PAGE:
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UK Court Freezes £6 Million of Craig Wright’s Assets Amid Legal Battle Over Claims of Being Bitcoin’s Creator

In a landmark decision by a UK court, £6 million ($7.6 million) of Craig Wright‘s assets have been frozen to ensure he can’t avoid paying legal costs from a lawsuit where he claimed to be Satoshi Nakamoto, Bitcoin’s founder.

This ruling followed revelations that Wright had transferred assets outside of the UK after a court had previously dismissed his claim to be Nakamoto.

Specifically, Wright shifted shares from his London-based company, RCJBR Holding, to a Singaporean firm on March 18, leading to heightened concerns over his intentions.

Judge James Mellor, addressing these actions, stated, “Understandably, that gave rise to serious concerns on COPA’s part that Dr. Wright was implementing measures to seek to evade the costs and consequences of his loss at trial.”

The judge’s decision to impose a ‘worldwide freezing order’ was in response to a request from the Crypto Open Patent Alliance (COPA) to cover their legal expenses totaling $8,471,225 (£6,703,747.91).

COPA, established in 2020, aims to foster cryptocurrency technology adoption and eliminate patents as a growth barrier.

Its membership includes notable entities such as Coinbase, Block, Meta, MicroStrategy, and others.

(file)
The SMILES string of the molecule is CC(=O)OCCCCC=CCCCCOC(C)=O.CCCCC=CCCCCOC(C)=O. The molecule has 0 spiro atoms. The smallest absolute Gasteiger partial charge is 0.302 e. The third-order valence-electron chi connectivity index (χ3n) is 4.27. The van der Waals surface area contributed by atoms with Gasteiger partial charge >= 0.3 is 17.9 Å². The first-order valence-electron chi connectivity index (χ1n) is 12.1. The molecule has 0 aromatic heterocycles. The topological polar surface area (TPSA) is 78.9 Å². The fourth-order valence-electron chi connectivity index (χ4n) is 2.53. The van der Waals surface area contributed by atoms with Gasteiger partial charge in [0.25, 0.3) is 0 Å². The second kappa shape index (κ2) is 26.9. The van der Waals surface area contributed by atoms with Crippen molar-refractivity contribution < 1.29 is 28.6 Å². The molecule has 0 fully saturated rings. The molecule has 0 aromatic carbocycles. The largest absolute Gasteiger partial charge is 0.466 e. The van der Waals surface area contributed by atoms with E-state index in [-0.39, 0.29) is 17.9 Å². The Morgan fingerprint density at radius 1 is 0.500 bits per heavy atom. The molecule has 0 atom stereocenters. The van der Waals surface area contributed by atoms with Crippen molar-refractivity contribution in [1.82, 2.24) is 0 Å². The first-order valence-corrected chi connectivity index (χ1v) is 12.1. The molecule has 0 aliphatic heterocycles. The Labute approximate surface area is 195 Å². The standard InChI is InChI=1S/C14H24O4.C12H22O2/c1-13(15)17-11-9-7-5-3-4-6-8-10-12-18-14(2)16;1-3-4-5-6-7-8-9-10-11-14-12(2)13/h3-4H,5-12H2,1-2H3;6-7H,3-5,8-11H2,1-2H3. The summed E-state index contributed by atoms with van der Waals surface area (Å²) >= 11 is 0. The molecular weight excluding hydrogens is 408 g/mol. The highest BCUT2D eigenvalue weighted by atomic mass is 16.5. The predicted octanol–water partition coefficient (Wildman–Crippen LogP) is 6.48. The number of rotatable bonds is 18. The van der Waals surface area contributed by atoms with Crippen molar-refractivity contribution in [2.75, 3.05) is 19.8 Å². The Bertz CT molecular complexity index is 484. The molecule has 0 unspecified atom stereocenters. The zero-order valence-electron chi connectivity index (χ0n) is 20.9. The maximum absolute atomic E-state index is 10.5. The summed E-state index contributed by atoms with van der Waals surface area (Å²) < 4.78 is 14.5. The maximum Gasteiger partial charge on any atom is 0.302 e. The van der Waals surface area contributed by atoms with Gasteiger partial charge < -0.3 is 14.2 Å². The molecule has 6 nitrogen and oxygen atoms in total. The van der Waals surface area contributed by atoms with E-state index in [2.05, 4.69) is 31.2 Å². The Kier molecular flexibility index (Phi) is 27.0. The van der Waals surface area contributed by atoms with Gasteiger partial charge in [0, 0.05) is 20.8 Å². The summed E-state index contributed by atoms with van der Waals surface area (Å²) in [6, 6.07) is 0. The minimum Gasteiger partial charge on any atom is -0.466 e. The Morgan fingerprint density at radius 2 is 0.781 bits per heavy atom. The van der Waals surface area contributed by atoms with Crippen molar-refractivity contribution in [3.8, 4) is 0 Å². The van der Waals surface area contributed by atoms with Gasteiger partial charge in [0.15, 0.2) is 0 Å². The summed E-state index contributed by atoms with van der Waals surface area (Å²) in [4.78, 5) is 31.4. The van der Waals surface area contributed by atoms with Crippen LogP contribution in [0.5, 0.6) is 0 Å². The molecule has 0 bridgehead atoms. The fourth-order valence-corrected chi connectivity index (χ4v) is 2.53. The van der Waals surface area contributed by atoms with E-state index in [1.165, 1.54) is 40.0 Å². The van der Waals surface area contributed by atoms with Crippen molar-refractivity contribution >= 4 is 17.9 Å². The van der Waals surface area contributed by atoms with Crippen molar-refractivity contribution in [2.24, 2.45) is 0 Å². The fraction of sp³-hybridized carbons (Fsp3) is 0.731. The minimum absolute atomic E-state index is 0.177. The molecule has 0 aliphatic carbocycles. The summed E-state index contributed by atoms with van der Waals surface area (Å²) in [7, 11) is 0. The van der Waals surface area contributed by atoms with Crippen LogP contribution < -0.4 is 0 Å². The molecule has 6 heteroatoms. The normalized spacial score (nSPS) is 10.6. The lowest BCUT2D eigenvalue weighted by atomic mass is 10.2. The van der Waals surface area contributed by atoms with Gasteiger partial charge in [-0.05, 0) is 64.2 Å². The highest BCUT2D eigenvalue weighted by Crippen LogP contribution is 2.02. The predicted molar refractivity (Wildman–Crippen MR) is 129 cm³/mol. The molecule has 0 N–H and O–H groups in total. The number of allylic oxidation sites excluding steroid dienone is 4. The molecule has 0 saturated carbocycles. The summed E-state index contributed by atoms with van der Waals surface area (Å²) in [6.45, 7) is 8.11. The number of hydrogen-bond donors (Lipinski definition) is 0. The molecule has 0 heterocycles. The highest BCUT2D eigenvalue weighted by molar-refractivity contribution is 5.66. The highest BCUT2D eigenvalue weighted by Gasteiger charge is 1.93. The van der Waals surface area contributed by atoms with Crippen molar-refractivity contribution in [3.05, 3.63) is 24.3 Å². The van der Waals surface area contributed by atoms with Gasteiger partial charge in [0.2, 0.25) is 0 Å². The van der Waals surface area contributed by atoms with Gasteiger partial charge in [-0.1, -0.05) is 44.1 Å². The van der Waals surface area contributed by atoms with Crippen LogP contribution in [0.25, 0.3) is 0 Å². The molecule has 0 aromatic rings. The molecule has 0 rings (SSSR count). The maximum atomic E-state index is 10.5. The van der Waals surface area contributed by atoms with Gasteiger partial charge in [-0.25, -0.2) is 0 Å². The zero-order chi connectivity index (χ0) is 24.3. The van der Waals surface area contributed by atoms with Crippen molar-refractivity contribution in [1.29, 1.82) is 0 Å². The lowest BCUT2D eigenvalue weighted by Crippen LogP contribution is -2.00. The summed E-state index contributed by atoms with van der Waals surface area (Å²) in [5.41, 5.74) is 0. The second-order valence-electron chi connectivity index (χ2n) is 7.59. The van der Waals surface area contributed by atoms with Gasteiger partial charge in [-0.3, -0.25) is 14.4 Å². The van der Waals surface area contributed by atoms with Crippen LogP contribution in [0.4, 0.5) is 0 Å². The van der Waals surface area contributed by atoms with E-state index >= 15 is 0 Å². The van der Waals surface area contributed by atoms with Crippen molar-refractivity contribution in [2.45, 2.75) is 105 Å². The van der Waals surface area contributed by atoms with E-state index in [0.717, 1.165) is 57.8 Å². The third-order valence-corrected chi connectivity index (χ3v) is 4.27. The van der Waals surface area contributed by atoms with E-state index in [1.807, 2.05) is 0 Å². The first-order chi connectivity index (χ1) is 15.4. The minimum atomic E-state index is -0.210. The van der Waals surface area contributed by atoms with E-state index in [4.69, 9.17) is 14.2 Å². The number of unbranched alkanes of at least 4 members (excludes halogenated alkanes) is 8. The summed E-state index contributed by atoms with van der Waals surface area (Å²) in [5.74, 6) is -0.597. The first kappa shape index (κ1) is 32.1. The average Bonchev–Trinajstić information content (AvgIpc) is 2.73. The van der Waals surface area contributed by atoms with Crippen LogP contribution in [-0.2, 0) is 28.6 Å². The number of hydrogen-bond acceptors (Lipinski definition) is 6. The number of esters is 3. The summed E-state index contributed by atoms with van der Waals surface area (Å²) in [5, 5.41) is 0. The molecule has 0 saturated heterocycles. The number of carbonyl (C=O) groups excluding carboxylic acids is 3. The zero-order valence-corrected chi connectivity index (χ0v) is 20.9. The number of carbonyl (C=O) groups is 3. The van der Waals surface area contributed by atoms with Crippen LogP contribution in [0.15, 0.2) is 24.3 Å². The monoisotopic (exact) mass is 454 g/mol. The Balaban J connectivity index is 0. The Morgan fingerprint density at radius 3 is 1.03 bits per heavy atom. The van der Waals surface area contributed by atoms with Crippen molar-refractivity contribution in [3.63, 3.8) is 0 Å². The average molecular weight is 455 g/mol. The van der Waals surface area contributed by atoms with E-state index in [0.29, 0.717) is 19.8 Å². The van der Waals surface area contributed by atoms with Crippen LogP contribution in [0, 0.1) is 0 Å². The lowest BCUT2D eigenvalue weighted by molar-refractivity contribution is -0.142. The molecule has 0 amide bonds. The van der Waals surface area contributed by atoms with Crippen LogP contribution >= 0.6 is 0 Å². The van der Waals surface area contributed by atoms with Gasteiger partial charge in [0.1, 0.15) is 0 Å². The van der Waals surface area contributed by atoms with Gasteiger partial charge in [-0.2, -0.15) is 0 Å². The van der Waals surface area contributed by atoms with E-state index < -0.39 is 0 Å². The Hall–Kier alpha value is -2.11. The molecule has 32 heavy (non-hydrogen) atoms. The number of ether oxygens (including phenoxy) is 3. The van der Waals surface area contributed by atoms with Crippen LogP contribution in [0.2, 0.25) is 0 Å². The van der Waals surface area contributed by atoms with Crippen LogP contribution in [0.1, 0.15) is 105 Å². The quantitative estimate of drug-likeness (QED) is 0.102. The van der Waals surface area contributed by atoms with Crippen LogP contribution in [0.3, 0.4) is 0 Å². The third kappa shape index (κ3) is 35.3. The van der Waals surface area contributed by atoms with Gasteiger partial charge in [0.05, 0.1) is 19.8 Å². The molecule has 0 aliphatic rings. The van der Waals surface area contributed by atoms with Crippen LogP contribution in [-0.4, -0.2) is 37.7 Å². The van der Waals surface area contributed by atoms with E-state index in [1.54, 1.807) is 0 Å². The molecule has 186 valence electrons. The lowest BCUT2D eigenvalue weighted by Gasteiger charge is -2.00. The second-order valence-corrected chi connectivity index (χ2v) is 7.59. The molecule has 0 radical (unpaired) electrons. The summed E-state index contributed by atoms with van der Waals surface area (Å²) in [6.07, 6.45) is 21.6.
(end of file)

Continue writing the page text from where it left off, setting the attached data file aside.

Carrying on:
Wright, an Australian computer scientist, has been involved in copyright claims linked to the Bitcoin network, leveraging his alleged identity as Nakamoto.

In January 2021, he even demanded the removal of the Bitcoin white paper from two websites.

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COPA countered Wright’s claims by filing a lawsuit in April 2021, arguing against his claims to the Bitcoin copyright.

The case saw contributions from early Bitcoin developers, leading to a March 14 verdict this year that strongly indicated Wright was not the true Nakamoto.

Wright’s contentious stance towards Bitcoin extended to suing 13 Bitcoin Core developers and several companies over copyright infringements in 2023.

The Bitcoin Legal Defense Fund opposed these actions, noting the detrimental impact of such lawsuits on the development of Bitcoin due to the stress and financial burden they impose.

Wright’s actions, including a 2019 copyright registration for the Bitcoin white paper and code in the US, faced significant backlash.

However, the Bitcoin white paper remains under an MIT open-source license, allowing free modification and reuse, safeguarding it from further copyright claims by Wright.

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Disclaimer: This article is provided for informational purposes only. It is not offered or intended to be used as legal, tax, investment, financial, or other advice.

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